I had nearly the exact same experience as Schnappy with breast feeding my son. Studies like this don't bother me. I know and agree that there are benefits from breast feeding. I think that most people that FF would agree with that too. And actually, 5%?? That's not really a big deal. That could be taken as a nod to formula for being almost as good as breast milk these days. I've had more than a few rounds with the BF militant types. Was told that formula wasn't a good second choice, in fact it wasn't a good third or fourth choice. What the f does that even mean? I do realize though that the BF'ers in the world don't exactly have it easy either as BF'ing in public or past the age of 1 often gets them funny looks or comments. Which that has to really suck as well.
macneil macneil 9 years
But is that the case, ohjeeze? Because I do believe there's something in the breastmilk! Obviously I hope I'm wrong, but that's what I can't help believing - because of the other study from a few months back which said that 1/10 children had a gene that meant breastfeeding didn't make them smarter, but 9/10 it did. That would suggest a chemical rather than a nurturing difference in the breastfed children, if there was an observable genetic difference. I think...
ohjeeze ohjeeze 9 years
I agree that we should encourage women to breastfeed but we should not mislead women with these studies either. When they tell women breastfed babies are smarter women will begin to think that something is coming out of their milk that will make their baby smarter which is not the case. It is about socioeconomic status. So a breastfed baby of a poverty level single mother who works two jobs but cannot afford to put her baby in daycare is not going to be "smarter" than a upper middle class formula fed baby who has been read to from day one and has good access to learning tools. No one can deny that these studies can be very misleading and that the researchers are sometimes trying to "encourage" women to breastfeed by twisting words and not showing all the facts.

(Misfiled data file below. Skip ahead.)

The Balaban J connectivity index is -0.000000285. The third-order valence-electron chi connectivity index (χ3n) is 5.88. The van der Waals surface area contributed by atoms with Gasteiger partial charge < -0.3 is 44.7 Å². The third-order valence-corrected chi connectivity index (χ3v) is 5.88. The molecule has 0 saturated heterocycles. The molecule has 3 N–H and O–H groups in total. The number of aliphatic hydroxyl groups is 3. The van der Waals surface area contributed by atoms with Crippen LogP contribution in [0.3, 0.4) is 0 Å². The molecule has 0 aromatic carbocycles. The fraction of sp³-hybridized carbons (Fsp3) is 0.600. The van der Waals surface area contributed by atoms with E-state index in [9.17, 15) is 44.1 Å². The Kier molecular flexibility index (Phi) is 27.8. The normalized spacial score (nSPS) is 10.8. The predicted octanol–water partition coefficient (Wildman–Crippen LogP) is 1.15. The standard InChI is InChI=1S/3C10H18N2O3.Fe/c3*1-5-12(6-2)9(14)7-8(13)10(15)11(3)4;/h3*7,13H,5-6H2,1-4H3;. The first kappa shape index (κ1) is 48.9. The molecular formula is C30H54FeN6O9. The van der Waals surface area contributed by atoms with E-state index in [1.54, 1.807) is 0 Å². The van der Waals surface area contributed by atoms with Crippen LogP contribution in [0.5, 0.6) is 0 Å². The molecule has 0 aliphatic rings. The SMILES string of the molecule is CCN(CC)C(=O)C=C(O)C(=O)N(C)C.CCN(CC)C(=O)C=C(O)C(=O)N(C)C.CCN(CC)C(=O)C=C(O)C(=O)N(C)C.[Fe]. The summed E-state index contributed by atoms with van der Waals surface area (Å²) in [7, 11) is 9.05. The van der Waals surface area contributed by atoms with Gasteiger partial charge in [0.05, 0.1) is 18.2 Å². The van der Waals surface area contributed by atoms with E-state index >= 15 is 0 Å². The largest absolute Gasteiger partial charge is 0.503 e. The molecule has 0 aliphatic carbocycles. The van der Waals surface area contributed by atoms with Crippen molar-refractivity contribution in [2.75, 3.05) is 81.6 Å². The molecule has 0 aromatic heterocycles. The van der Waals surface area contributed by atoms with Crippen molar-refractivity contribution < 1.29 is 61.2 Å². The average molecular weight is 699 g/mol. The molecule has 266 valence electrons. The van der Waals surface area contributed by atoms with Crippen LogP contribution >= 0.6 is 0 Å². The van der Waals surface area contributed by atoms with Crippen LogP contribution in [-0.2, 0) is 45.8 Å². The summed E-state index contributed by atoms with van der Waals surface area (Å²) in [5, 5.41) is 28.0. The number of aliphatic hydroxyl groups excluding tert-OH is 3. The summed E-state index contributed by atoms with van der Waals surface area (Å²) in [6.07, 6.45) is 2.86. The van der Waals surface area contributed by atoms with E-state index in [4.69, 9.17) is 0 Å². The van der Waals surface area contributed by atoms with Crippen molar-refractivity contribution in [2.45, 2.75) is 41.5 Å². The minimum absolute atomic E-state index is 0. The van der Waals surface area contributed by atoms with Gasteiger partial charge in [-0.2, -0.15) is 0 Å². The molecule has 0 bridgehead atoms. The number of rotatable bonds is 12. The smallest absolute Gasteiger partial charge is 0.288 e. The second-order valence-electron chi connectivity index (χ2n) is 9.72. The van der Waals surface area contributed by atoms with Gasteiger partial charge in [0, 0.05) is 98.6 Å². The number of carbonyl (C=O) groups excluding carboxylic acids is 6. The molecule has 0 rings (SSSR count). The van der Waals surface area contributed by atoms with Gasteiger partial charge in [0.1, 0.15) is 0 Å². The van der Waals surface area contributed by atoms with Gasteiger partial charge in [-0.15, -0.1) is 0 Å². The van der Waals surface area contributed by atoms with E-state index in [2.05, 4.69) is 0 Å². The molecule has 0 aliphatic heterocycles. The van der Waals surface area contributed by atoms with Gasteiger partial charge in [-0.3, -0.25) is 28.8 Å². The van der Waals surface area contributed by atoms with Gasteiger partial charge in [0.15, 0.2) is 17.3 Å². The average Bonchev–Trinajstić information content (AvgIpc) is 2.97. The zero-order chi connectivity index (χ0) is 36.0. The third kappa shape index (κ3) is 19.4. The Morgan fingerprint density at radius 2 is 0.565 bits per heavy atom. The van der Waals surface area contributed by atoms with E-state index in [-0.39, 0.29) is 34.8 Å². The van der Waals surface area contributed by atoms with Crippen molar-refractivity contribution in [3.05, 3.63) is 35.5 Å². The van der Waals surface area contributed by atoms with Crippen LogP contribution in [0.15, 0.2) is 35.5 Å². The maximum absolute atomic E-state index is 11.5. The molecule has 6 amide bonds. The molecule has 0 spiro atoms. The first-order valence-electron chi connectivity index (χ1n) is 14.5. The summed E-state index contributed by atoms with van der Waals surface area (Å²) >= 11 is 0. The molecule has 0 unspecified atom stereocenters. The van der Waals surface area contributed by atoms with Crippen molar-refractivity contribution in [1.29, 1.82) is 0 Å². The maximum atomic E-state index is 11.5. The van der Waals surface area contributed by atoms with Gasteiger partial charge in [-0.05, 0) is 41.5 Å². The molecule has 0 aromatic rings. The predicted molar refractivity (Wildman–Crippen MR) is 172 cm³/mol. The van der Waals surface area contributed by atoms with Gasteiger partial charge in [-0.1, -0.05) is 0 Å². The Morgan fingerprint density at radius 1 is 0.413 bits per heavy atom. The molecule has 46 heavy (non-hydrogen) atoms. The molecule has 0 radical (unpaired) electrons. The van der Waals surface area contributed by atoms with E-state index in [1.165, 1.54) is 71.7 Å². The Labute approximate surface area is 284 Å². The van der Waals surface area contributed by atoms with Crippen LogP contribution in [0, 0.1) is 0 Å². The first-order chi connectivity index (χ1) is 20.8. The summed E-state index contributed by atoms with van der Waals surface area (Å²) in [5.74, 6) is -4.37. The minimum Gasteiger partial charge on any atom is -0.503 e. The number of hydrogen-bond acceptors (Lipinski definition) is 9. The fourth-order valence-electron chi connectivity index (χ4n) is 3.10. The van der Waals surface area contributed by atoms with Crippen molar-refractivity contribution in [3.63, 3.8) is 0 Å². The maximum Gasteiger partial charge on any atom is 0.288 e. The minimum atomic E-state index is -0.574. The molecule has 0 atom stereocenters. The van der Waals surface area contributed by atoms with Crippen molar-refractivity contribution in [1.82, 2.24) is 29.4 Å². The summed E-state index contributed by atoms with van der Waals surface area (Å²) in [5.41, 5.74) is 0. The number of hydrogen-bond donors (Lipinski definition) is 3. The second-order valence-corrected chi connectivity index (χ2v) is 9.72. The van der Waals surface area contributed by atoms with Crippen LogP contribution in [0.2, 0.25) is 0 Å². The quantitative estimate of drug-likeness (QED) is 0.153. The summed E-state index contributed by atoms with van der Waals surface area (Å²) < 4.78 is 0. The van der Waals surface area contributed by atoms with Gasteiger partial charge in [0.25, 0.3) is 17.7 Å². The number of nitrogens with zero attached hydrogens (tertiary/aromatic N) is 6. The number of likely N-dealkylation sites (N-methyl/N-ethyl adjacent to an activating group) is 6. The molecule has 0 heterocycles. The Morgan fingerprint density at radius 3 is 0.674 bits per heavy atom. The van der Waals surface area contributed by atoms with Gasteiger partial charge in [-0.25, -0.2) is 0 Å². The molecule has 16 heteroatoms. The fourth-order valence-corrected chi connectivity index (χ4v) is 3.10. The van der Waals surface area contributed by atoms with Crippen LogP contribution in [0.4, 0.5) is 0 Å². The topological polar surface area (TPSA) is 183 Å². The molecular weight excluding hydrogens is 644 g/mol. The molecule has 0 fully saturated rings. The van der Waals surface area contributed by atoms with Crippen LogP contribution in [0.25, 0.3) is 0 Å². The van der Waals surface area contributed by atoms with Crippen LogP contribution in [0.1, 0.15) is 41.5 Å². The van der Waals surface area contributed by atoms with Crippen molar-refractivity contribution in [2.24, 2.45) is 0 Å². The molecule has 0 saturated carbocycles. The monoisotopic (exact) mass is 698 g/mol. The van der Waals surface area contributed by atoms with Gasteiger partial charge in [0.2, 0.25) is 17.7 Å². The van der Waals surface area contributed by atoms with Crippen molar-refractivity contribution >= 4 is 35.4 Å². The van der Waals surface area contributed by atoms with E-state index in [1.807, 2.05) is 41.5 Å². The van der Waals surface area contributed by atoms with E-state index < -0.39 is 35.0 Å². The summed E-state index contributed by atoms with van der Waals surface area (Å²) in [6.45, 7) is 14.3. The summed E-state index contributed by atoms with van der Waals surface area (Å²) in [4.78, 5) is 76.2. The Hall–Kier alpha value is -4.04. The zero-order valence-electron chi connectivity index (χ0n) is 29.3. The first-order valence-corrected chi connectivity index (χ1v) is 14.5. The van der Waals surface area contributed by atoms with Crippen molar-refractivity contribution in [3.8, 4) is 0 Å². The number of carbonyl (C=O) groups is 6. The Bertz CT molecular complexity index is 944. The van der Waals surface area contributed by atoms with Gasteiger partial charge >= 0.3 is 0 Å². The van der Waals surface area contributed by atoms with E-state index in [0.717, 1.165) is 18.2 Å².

macneil macneil 9 years
Not being able to breastfeed has been the most traumatic thing in my life, and I haven't had some perfect life. I wept every day for hours, for months, when I couldn't get my daughter to latch (her mouth was too small, the c-section meant she was too weak and small and drugged to start). I pumped milk for 5 months but produced barely any. Yes, these studies do make women like me feel even more miserable - we are mourning the loss of the closeness with our babies, primarily. But they're valid, and it is always worth encouraging more women to breastfeed.
Dbtabm Dbtabm 9 years